The Princess Elopes (Chapter VIII, page 1 of 12)


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Shortly before six o'clock--dinner in the palace was rarely served
until half-after eight--the Honorable Betty sat down to her
writing-desk in her boudoir, which opened directly into that belonging
to the princess, to write a few letters home. A dinner was to be given
to the state officials that night, and she knew from experience that
after that solemn event was concluded it would be too late for the
departing mails. She seemed to have no difficulty in composing her
thoughts and transferring them to paper. There were times when she
would lean back, nibble the end of her pen and smile in a dreamy,
retrospective fashion. No doubt her thoughts were pleasant and
agreeable.

She had completed addressing three envelopes, when she heard the door
leading into the princess' boudoir open and close. She turned to
behold the princess herself.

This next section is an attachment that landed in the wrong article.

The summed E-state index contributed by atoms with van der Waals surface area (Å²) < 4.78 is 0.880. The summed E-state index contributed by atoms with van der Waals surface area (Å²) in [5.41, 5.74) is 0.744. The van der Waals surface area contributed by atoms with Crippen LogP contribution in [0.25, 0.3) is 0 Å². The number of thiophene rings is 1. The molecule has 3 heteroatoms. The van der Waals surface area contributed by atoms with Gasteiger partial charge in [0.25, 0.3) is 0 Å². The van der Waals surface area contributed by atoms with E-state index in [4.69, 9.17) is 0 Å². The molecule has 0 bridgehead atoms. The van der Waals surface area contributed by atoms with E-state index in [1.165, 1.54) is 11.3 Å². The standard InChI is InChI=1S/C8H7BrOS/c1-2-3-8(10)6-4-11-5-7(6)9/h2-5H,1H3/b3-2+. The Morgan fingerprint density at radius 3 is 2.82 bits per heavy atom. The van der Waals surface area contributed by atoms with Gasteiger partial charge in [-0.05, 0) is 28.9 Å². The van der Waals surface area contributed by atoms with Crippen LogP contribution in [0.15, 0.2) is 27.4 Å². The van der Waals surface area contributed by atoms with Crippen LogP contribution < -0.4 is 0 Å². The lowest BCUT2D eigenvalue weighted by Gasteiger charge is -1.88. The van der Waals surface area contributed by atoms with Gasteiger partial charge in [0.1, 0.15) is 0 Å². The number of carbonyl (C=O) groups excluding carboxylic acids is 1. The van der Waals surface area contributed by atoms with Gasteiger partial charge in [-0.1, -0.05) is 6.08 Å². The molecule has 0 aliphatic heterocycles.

"Why, Gretchen, where are you going?"--noting the grey walking-dress,
the grey hat, the sensible square-toed shoes.

"I am going to visit a sick nurse," replied her Highness, avoiding the
other's eye.

"But shall you have time to dress for dinner?"

"That depends. Besides, the official dinners are a great bore." Her
Highness came forward, caught the dark head of the English girl between
her gloved hands, pressed it against her heart, bent and kissed it.
"What a lovely girl you are, Betty! always unruffled, always
even-tempered. You will grow old very gracefully."

"I hope so; but I do not want to grow old at all. Can't I go with
you?"--eagerly.

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